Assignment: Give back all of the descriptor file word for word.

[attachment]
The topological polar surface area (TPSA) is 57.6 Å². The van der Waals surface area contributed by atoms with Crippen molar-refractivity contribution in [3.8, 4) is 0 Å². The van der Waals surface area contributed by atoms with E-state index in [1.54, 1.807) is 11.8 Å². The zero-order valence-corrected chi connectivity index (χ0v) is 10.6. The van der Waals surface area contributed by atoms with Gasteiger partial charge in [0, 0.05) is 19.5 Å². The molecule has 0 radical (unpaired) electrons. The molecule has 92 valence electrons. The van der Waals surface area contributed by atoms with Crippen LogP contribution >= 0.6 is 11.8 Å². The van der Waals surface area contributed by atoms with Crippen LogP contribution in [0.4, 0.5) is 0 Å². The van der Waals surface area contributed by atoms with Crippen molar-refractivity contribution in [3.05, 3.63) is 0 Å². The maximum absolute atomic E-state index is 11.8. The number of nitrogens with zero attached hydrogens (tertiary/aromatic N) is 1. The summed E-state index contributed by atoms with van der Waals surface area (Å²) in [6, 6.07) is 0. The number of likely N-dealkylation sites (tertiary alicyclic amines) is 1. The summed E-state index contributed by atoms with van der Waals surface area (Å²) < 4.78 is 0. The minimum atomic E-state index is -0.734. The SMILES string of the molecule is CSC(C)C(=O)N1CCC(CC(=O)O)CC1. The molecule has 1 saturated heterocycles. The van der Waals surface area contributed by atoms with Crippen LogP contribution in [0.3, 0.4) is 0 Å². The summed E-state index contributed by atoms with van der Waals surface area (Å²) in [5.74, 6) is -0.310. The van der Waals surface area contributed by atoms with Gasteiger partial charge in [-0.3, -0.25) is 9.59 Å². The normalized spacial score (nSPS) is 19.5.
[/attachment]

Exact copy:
The topological polar surface area (TPSA) is 57.6 Å². The van der Waals surface area contributed by atoms with Crippen molar-refractivity contribution in [3.8, 4) is 0 Å². The van der Waals surface area contributed by atoms with E-state index in [1.54, 1.807) is 11.8 Å². The zero-order valence-corrected chi connectivity index (χ0v) is 10.6. The van der Waals surface area contributed by atoms with Gasteiger partial charge in [0, 0.05) is 19.5 Å². The molecule has 0 radical (unpaired) electrons. The molecule has 92 valence electrons. The van der Waals surface area contributed by atoms with Crippen LogP contribution >= 0.6 is 11.8 Å². The van der Waals surface area contributed by atoms with Crippen LogP contribution in [0.4, 0.5) is 0 Å². The van der Waals surface area contributed by atoms with Crippen molar-refractivity contribution in [3.05, 3.63) is 0 Å². The maximum absolute atomic E-state index is 11.8. The number of nitrogens with zero attached hydrogens (tertiary/aromatic N) is 1. The summed E-state index contributed by atoms with van der Waals surface area (Å²) in [6, 6.07) is 0. The number of likely N-dealkylation sites (tertiary alicyclic amines) is 1. The summed E-state index contributed by atoms with van der Waals surface area (Å²) < 4.78 is 0. The minimum atomic E-state index is -0.734. The SMILES string of the molecule is CSC(C)C(=O)N1CCC(CC(=O)O)CC1. The molecule has 1 saturated heterocycles. The van der Waals surface area contributed by atoms with Crippen LogP contribution in [0.3, 0.4) is 0 Å². The summed E-state index contributed by atoms with van der Waals surface area (Å²) in [5.74, 6) is -0.310. The van der Waals surface area contributed by atoms with Gasteiger partial charge in [-0.3, -0.25) is 9.59 Å². The normalized spacial score (nSPS) is 19.5.